|General programme, activity sheet|
||Thursday 24 October, 2013 17:35 to 17:55
From Economic Crises to Tourism CompetitivenessSpeaker: José Francisco Perles Ribes, Universidad de Alicante
Authors: Perles-Ribes José Francisco, Ramón-Rodríguez Ana B, Rubia-Serrano Antonio , Moreno-Izquierdo Luis
There are many studies analyzing the relationship between economic crises and tourist demand. Many of these studies focus on specific crises: the Asian crisis, crisis in Turkey, etc. However, there are few studies that explore the links between the crisis and a more general concept of competitiveness of tourism destinations.
Competitiveness is one of the most topical concepts of tourism economics. The literature on the subject provides a wide range of economic and business determinants. When they are related to economic evolution, these determinants constitute transmission mechanisms between the economic climate and competitiveness. Currently, there is no optimal and universal model of competitiveness that can be applied to all destinations. Neither is there a generally accepted measure of competitiveness. This paper discusses the use market share as an appropriate indicator of revealed competitiveness.
Crises and their management constitute a popular topic for tourism researchers, and many studies on the characteristics of crises and the action taken to overcome them have been carried out. Apart from their intensity or duration, a crucial aspect of the effects of crises on tourism destination competitiveness resides in their symmetrical or asymmetrical nature. In abstract terms, asymmetries will depend on the geographical scope of the shocks – global or regional -, and whether they affect the tourists’ countries of origin, the different competing destinations or both. Within the context of a globalisation of the tourism sector, regional crises are more likely to generate asymmetric effects than global crises. Similarly, due to the higher number of parameters susceptible to being affected, those shocks that affect both markets of origin and destination are most likely to generate asymmetric effects.
In this paper Spain is used as case study. Spain is one of the world’s most popular tourism destinations. However the evolutionary process leading to its position has not been linear but has experienced peaks and troughs in parallel with the behaviour of the economy as a whole. At the time of writing this document, Spain was beating records in terms of international inbound tourism in a context of deep economic recession. However, the current situation should not lead us to believe that Spanish tourism is not affected by economic crises and recessions. On the contrary, a contemplation of the sector throughout history reveals that crises usually have a negative impact on Spain’s tourism competitiveness. Depending on the intensity of the crisis, this impact can be reflected in the country’s share in the global tourism market. The objective of this study is to explain the mechanisms linking the economic crises with the competitiveness of tourism destinations.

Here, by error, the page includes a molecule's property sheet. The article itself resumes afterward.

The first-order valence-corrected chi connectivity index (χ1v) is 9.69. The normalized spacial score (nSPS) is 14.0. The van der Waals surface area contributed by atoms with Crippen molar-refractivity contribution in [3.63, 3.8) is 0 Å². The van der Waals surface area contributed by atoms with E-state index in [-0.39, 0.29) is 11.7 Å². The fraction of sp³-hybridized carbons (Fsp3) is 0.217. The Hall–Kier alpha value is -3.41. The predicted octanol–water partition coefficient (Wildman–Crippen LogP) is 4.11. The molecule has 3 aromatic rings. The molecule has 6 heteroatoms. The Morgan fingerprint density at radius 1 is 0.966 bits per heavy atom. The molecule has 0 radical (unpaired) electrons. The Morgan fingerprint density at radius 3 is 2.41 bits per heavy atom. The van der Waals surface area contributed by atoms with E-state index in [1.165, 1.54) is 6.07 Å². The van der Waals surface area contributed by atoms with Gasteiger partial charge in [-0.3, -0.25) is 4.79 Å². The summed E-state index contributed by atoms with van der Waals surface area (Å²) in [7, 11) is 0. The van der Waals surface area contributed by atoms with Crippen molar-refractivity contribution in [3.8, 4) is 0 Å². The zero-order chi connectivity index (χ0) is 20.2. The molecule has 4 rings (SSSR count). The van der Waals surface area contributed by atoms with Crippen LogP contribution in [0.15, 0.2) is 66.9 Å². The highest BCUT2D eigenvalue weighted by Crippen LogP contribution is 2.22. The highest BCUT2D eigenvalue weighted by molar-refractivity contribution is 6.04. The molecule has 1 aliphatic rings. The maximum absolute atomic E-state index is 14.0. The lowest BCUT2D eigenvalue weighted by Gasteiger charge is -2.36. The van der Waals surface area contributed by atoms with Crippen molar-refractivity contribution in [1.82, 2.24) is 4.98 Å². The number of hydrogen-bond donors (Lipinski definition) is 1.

So, this paper considers the influence of economic crises on Spain’s tourism competitiveness, analysing for a period of forty years, the permanent effects of temporary or structural economic crises on competitiveness. Economic transmission mechanisms are established from the main theories of tourism competitiveness. The influence of economic crises on Spain’s tourism competitiveness is measured by its share in world tourism. The main conclusion obtained is that the effects of shocks are not neutral on competitiveness with the negative effects being more persistent in highly intensive crises. This effect works through two basic transmission mechanisms: the reduction of internal and external tourism demand and falling investment. In addition, relevant practical implications for the management of tourist destinations in times of crisis are obtained.
The research presented in this paper represents a significant advance over the current state of the question. The work is focused from the perspectives of the social sciences and especially in the field of tourism economy. Tourist destinations can be analyzed from many perspectives: geography, anthropology, sociology,... The existing models on tourism competitiveness are enriched with contributions that come from these sciences. In this sense, are mostly holistic models. Appreciating the importance of all these factors, the authors focus on the economic determinants of competitiveness to establish a set of transmission mechanisms between economic crises and success of tourism destinations. Econometric tools used in this paper are basic but robust. But more complicated tools can be used to demonstrate the links here presented (Granger causality analysis, Regime Swichting Models, etc.).
The work opens up new fields of research, especially related to the effects of different kinds of crises over different kinds of destinations (mature vs. emerging,...) Session 4 – Economic performance and management
Place: Room SB03